Saw this from Glenn Sacks. NOW is absolutely amazing. How is it that fathers simply trying the best they can to remain a part of their children’s lives are money-grubbing, but a mother who seeks to eliminate the father is acting in a child’s best interest?
Background: California Lawyer magazine covered the Fathers’ Rights Movement in the #2 story in its March issue–The Dad-Vocates by Bill Blum. The article quotes family law attorney David C. Stone, men’s advocate Warren Farrell, Craig Candelore of the Men’s Legal Center, myself, and others.
In the article, Helen Grieco, executive director of the California chapter of the National Organization for Women (NOW) says, “The fathers’ rights movement is both dishonest and dangerous.”Â According to Blum:
“She views the rise of fathers’ rights organizations in the 1980s-and the accompanying increase in custody disputes as bargaining tools-as a direct response to ‘the demand of the women’s movement for greater child support, which ended up costing fathers more money.’ Under California law (Cal. Fam. CodeÂ 4055), Grieco points out, child-support payments are determined by a formula tying support both to the income of the parents and, most important, to the percentage of time children spend in the physical custody of each parent. Generally, the more time a child spends with a mother having primary physical custody, the more support a father must pay.
“‘There are definitely financial reasons why some men seek child custody,’ says USC Law School professor Scott Altman, who studied divorce-negotiation tactics by polling the members of the family law section of the California Bar. Altman found that over a one-year period more than 60 percent of divorce attorneys reported receiving threats of custody litigation from their opponents to extract more favorable child-support arrangements. Altman further found that attorneys who represented women exclusively or predominantly received such threats three times as often as their counterparts. (Lurking in the Shadow, 68 USC L. Rev. 493 (1995).)”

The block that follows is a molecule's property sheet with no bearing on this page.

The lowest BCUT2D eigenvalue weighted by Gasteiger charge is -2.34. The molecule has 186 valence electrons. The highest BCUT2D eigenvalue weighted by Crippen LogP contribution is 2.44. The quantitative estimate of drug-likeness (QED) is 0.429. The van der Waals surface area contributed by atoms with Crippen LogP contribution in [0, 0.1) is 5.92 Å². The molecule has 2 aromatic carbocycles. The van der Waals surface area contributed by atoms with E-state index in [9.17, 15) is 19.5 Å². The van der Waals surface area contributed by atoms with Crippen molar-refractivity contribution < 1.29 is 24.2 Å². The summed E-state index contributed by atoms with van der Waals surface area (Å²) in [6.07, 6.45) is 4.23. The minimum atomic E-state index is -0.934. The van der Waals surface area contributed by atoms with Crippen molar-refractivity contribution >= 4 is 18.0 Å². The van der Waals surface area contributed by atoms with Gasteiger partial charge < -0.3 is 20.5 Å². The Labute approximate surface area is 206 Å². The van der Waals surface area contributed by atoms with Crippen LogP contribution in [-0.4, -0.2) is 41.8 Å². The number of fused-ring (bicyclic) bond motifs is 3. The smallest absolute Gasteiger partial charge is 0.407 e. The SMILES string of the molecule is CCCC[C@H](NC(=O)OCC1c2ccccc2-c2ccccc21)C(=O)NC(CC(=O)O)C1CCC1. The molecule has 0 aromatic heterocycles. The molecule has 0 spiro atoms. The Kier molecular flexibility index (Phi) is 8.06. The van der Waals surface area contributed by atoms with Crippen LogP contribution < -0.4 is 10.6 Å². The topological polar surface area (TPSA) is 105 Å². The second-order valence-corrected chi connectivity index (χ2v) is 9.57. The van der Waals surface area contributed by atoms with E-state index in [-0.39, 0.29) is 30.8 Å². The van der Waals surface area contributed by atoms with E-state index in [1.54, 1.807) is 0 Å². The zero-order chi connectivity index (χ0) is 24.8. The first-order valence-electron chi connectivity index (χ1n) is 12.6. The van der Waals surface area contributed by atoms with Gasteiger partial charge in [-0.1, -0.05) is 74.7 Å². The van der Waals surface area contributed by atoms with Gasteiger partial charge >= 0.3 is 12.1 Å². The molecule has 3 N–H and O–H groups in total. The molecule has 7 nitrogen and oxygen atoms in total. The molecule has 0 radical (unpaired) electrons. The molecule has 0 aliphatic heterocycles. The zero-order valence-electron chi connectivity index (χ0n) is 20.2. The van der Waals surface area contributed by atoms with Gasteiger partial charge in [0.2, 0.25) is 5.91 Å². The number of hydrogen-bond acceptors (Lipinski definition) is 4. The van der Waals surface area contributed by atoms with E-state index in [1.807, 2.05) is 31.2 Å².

This is a common and misleading feminist argument. I discussed it in my co-authored column Louisiana’s HB 315 Says One Parent is Better Than Two (Shreveport Times, 5/20/06):
“In Louisiana, like most states, how much time each parent spends with his or her children helps determine how much child support is ordered. Rep. Shirley Bowler (R-River Ridge), who authored the bill, asserts that dads seek shared custody as a way to decrease their child support obligations. She promotes HB 315 as a way to ‘remove this angle’ in the current law, which she claims divorced dads are exploiting.
“While it is true that there are fathers who put their pocketbooks above their childrenâ€™s best interests, Bowler and the billâ€™s supporters ignore the obvious converse. If a dad may seek 50% physical time with his children simply to lower his child support obligation, doesnâ€™t it also hold that a mother may seek 85% physical time in order to increase it?
“Similarly, critics charge that the child support provisions of current law amount to paying men to spend time with their children. In reality, the provisions simply acknowledge that both moms and dads have child-related expenses.”
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